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Your Mom Tells You To Stop Writing About Race

 
so you punch buttons. so you side-part

your hair. so you flip thru TV channels

and watch monkeys howl with their bare

monkey lips, so you are reminded of your

father. a gas station, a black nozzle, a man

in the adjacent car pinching his eyes, his

wide, blue face: telling you to go back

home. you draw shark teeth on your

american culture homework. you raise

your hand in class. your house becomes

a zoo filled with peaches, watercolor

roosters. each year, you walk and you

walk and your feet perform quietly

in the grass. every body asks you for

tricks, their name in black calligraphy.

every body coos and coos. there

are cages, and there are your eyes.

there are your ten-thousand days, eggy

and glorious, stuck thru the teeth of

a comb. your skin is sticky and yellow.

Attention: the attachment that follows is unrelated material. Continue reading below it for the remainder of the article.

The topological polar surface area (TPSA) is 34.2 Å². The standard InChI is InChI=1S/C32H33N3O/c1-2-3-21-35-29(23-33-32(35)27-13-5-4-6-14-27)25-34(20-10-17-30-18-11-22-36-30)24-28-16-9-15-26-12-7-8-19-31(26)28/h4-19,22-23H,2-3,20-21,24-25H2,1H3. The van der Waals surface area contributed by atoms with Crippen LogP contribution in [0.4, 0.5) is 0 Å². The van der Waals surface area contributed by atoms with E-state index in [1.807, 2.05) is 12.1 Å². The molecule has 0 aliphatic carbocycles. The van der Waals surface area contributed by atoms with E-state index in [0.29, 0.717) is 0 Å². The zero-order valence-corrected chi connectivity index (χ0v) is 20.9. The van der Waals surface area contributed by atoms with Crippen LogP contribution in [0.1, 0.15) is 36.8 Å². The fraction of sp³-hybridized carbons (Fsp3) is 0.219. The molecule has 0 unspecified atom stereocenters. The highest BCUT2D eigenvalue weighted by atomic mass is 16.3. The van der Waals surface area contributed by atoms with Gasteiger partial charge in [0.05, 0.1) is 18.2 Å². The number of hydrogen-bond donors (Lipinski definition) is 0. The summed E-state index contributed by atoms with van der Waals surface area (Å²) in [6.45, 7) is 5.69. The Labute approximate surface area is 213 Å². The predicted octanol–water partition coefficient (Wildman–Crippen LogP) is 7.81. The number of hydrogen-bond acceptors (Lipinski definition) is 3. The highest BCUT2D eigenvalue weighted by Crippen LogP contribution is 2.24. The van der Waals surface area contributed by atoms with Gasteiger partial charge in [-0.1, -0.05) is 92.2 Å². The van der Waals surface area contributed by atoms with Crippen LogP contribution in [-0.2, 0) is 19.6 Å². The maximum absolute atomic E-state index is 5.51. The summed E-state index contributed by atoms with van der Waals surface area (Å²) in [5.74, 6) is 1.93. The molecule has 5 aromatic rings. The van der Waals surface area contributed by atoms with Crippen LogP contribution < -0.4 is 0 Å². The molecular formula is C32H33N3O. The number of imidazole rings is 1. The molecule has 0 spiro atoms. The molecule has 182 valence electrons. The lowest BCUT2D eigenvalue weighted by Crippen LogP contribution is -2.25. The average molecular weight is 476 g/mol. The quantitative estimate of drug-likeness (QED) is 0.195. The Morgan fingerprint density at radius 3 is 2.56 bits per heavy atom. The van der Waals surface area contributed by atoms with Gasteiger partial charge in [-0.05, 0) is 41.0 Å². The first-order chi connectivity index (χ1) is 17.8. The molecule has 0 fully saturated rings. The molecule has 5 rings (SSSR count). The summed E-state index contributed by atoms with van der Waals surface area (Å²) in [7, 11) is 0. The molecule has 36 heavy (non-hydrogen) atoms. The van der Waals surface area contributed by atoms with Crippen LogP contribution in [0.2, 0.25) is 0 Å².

your tongue is ancient and sweet. when

a boy plumps his lip on your throat

and asks you to say something dirty

in CHINESE, you flip the sheets

and bite down, tasting trouble

and rage. in the kitchen, alone,

you devour a pickle. your white

classmate sees you. does not.

white men claim you. do not.

you are small, fierce and evil: with

two palms and a chest. there are

boxes made for you to check. Chinese/

American. Chinese/American.

your mom calls. she tells you to stop

writing about race. You could get

shot, she says. so you yank your hair

into a knot at the back of your neck.

so you cinch your belt tight at the waist.
 
 
 

Carlina Duan hails from Michigan, and currently lives in Malaysia. She has work published in Berkeley Poetry Review, Bodega, The Margins, and elsewhere. Her debut poetry collection, I Wore My Blackest Hair, is forthcoming from Little A in 2017.